Waiting until flowering is beneficial for growers who roller-crimp the cover crop, and you can still roller-crimp when the cover crop is smaller, but all you’re doing is knocking the cover crop over, not killing it, Reed says. And with glyphosate at a premium, you may have to look at alternatives.

“Basically, gramoxone, plus 2,4-D, plus metribuzin/atrazine is the best alternative to glyphosate for corn burndown,” she says. “In this situation, make sure to maximize atrazine rate [2 pounds if possible] and full rate of Gramoxone to help with rye kill. Spray ASAP after planting.

“But if using 2,4-D in the mix, it is best to wait a few days [three to five] after planting to make application in order for the seed to get a head start at forming a root to help reduce injury. Rainfall soon after can cause problems, so make sure the planter slits are closed and well covered. If possible, plant as deep as possible, greater than 1.5 inches or so.”

Staying the course?

William Thiele, who farms 300 acres and raises 85 cows in Cabot, Pa., is planting 90 acres of corn green this year. He’s planning on staying the course, but he’s making changes to deal with the high price of nitrogen.

“So for this year, with N prices being so high, we will still probably put down N at planting whenever we plant green,” he says. “We usually would topdress the corn when the time comes, but since N prices are what they are, we may not topdress corn at all. We may also consider putting down less N at planting to save a little also. We will see how it goes for this year.

“The only time we wouldn't plant green would be if we are planting into old sod,” he adds.

Growers who have been no-tilling with cover crops, and are experienced with planting green, should stay the course with what they are doing, says Steve Groff of Holtwood, Pa. But if you are new to no-till and cover crops, this might not be the best year to try planting corn green, he says, especially with the prospect of having to spend more on nitrogen.

“If you’re new to no-till or cover crops, and your soils haven’t achieved a good sense of soil health, do it early, terminate early,” Groff says. “The biology in the soil is not functioning correctly as of yet.”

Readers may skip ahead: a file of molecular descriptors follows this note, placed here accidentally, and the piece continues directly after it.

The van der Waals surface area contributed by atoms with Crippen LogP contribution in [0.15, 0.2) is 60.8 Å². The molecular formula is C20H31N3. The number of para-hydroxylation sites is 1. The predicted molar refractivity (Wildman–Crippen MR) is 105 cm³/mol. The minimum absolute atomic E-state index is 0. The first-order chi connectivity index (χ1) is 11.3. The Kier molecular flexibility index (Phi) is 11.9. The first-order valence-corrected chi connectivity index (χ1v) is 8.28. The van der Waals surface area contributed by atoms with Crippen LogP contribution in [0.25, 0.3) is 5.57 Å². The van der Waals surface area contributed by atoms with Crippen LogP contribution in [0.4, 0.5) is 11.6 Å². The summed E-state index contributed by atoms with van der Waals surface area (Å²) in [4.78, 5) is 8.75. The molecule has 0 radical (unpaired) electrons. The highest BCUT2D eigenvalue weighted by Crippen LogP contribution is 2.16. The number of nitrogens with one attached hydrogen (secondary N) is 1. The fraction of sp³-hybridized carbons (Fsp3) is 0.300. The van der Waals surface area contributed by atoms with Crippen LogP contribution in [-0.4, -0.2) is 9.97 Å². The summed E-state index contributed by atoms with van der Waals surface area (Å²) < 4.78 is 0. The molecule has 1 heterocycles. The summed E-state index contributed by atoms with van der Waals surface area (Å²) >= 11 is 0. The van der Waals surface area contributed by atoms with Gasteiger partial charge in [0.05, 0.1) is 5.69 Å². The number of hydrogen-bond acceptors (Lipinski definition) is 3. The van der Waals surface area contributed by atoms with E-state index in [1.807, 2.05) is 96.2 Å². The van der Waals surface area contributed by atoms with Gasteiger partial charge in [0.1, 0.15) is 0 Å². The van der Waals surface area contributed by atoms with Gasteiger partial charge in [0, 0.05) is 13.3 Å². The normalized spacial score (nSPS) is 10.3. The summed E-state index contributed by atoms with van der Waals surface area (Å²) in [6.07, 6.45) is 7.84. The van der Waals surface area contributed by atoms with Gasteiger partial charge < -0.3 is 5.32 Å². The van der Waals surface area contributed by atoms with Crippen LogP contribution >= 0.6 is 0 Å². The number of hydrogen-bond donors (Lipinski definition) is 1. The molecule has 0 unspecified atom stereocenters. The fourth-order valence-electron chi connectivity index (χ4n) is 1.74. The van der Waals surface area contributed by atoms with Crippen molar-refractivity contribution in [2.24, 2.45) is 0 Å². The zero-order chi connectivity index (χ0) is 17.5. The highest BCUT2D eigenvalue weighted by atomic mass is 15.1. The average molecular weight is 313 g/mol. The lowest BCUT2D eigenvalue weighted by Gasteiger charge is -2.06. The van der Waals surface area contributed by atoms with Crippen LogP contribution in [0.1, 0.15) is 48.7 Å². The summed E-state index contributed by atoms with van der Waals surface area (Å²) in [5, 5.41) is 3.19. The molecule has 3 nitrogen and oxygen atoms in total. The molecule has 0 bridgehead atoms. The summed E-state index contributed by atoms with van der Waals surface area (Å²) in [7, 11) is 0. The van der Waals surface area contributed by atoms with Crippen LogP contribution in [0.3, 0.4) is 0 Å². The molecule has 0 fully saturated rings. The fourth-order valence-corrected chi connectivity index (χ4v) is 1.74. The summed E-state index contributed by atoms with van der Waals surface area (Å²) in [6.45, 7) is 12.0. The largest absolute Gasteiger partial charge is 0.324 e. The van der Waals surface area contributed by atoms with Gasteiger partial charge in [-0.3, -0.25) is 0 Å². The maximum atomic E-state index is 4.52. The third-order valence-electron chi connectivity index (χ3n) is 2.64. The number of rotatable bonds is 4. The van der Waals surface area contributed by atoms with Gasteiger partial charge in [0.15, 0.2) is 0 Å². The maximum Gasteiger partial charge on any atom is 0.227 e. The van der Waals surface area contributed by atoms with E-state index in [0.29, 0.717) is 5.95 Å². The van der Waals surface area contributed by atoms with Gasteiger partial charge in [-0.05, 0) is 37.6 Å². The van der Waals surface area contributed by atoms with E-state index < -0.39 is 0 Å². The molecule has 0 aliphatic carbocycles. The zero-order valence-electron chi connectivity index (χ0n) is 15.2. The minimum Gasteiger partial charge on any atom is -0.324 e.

But there are caveats. If this spring ends up drier than normal, you may want to think about terminating early anyway because a living cover crop will take up water from the soil.

On the flip side, if it’s a wet spring and you terminate early, and it stays wet, you may not be able to get back into the field for a few weeks because of the moisture in the field, he says.

Whatever Mother Nature decides, growers soon will have a decision to make.

About the Author(s)

Chris Torres

Editor, American Agriculturist

Chris Torres, editor of American Agriculturist, previously worked at Lancaster Farming, where he started in 2006 as a staff writer and later became regional editor. Torres is a seven-time winner of the Keystone Press Awards, handed out by the Pennsylvania Press Association, and he is a Pennsylvania State University graduate.

Torres says he wants American Agriculturist to be farmers' "go-to product, continuing the legacy and high standard (former American Agriculturist editor) John Vogel has set." Torres succeeds Vogel, who retired after 47 years with Farm Progress and its related publications.

"The news business is a challenging job," Torres says. "It makes you think outside your small box, and you have to formulate what the reader wants to see from the overall product. It's rewarding to see a nice product in the end."

Torres' family is based in Lebanon County, Pa. His wife grew up on a small farm in Berks County, Pa., where they raised corn, soybeans, feeder cattle and more. Torres and his wife are parents to three young boys.